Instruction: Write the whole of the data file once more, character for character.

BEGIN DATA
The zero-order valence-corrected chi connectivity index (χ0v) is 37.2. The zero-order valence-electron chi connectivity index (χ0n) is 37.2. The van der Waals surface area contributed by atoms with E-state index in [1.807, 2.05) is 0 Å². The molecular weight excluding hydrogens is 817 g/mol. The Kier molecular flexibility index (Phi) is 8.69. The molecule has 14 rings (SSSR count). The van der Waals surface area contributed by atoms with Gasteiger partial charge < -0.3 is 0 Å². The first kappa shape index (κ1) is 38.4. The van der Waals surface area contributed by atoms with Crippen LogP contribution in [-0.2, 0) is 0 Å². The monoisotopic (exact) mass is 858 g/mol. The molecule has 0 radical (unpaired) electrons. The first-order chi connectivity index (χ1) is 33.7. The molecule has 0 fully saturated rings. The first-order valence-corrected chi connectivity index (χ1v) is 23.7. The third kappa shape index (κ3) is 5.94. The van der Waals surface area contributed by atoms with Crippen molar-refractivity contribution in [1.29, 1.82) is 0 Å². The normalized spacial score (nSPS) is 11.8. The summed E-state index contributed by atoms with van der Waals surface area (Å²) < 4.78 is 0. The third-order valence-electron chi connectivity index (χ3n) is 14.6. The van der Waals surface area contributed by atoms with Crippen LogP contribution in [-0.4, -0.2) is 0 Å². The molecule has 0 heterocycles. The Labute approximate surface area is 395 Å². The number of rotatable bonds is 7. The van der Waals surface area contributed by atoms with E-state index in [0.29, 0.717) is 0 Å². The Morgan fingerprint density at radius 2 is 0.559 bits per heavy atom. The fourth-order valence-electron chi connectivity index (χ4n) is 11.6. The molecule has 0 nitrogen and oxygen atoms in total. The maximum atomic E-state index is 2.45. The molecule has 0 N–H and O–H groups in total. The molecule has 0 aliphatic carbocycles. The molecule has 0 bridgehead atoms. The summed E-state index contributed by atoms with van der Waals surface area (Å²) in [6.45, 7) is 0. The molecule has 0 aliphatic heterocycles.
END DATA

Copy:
The zero-order valence-corrected chi connectivity index (χ0v) is 37.2. The zero-order valence-electron chi connectivity index (χ0n) is 37.2. The van der Waals surface area contributed by atoms with E-state index in [1.807, 2.05) is 0 Å². The molecular weight excluding hydrogens is 817 g/mol. The Kier molecular flexibility index (Phi) is 8.69. The molecule has 14 rings (SSSR count). The van der Waals surface area contributed by atoms with Gasteiger partial charge < -0.3 is 0 Å². The first kappa shape index (κ1) is 38.4. The van der Waals surface area contributed by atoms with Crippen LogP contribution in [-0.2, 0) is 0 Å². The monoisotopic (exact) mass is 858 g/mol. The molecule has 0 radical (unpaired) electrons. The first-order chi connectivity index (χ1) is 33.7. The molecule has 0 fully saturated rings. The first-order valence-corrected chi connectivity index (χ1v) is 23.7. The third kappa shape index (κ3) is 5.94. The van der Waals surface area contributed by atoms with Crippen molar-refractivity contribution in [1.29, 1.82) is 0 Å². The normalized spacial score (nSPS) is 11.8. The summed E-state index contributed by atoms with van der Waals surface area (Å²) < 4.78 is 0. The third-order valence-electron chi connectivity index (χ3n) is 14.6. The van der Waals surface area contributed by atoms with Crippen LogP contribution in [-0.4, -0.2) is 0 Å². The molecule has 0 heterocycles. The Labute approximate surface area is 395 Å². The number of rotatable bonds is 7. The van der Waals surface area contributed by atoms with E-state index in [0.29, 0.717) is 0 Å². The Morgan fingerprint density at radius 2 is 0.559 bits per heavy atom. The fourth-order valence-electron chi connectivity index (χ4n) is 11.6. The molecule has 0 nitrogen and oxygen atoms in total. The maximum atomic E-state index is 2.45. The molecule has 0 N–H and O–H groups in total. The molecule has 0 aliphatic carbocycles. The molecule has 0 bridgehead atoms. The summed E-state index contributed by atoms with van der Waals surface area (Å²) in [6.45, 7) is 0. The molecule has 0 aliphatic heterocycles.